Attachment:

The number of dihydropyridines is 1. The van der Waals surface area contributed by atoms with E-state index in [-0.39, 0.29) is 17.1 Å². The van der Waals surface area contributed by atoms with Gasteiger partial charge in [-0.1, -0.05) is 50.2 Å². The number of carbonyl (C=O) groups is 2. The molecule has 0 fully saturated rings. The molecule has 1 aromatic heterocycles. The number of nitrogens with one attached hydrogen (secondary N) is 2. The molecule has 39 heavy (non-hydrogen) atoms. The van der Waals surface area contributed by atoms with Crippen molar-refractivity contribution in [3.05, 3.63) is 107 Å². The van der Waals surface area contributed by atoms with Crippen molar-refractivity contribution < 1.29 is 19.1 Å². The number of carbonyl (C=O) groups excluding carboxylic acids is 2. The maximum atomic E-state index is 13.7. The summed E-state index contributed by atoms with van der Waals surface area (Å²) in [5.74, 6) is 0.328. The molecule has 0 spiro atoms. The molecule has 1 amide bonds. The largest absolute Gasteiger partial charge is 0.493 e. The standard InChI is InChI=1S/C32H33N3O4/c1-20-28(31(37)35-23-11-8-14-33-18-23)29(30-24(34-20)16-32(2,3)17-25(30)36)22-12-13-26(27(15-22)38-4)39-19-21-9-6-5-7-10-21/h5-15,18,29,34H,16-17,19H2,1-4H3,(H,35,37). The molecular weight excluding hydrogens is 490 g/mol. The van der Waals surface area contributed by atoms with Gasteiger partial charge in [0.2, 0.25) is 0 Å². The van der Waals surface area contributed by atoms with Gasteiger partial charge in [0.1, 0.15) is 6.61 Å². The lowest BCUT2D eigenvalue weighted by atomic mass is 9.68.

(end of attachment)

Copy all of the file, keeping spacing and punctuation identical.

The number of dihydropyridines is 1. The van der Waals surface area contributed by atoms with E-state index in [-0.39, 0.29) is 17.1 Å². The van der Waals surface area contributed by atoms with Gasteiger partial charge in [-0.1, -0.05) is 50.2 Å². The number of carbonyl (C=O) groups is 2. The molecule has 0 fully saturated rings. The molecule has 1 aromatic heterocycles. The number of nitrogens with one attached hydrogen (secondary N) is 2. The molecule has 39 heavy (non-hydrogen) atoms. The van der Waals surface area contributed by atoms with Crippen molar-refractivity contribution in [3.05, 3.63) is 107 Å². The van der Waals surface area contributed by atoms with Crippen molar-refractivity contribution < 1.29 is 19.1 Å². The number of carbonyl (C=O) groups excluding carboxylic acids is 2. The maximum atomic E-state index is 13.7. The summed E-state index contributed by atoms with van der Waals surface area (Å²) in [5.74, 6) is 0.328. The molecule has 0 spiro atoms. The molecule has 1 amide bonds. The largest absolute Gasteiger partial charge is 0.493 e. The standard InChI is InChI=1S/C32H33N3O4/c1-20-28(31(37)35-23-11-8-14-33-18-23)29(30-24(34-20)16-32(2,3)17-25(30)36)22-12-13-26(27(15-22)38-4)39-19-21-9-6-5-7-10-21/h5-15,18,29,34H,16-17,19H2,1-4H3,(H,35,37). The molecular weight excluding hydrogens is 490 g/mol. The van der Waals surface area contributed by atoms with Gasteiger partial charge in [0.2, 0.25) is 0 Å². The van der Waals surface area contributed by atoms with Gasteiger partial charge in [0.1, 0.15) is 6.61 Å². The lowest BCUT2D eigenvalue weighted by atomic mass is 9.68.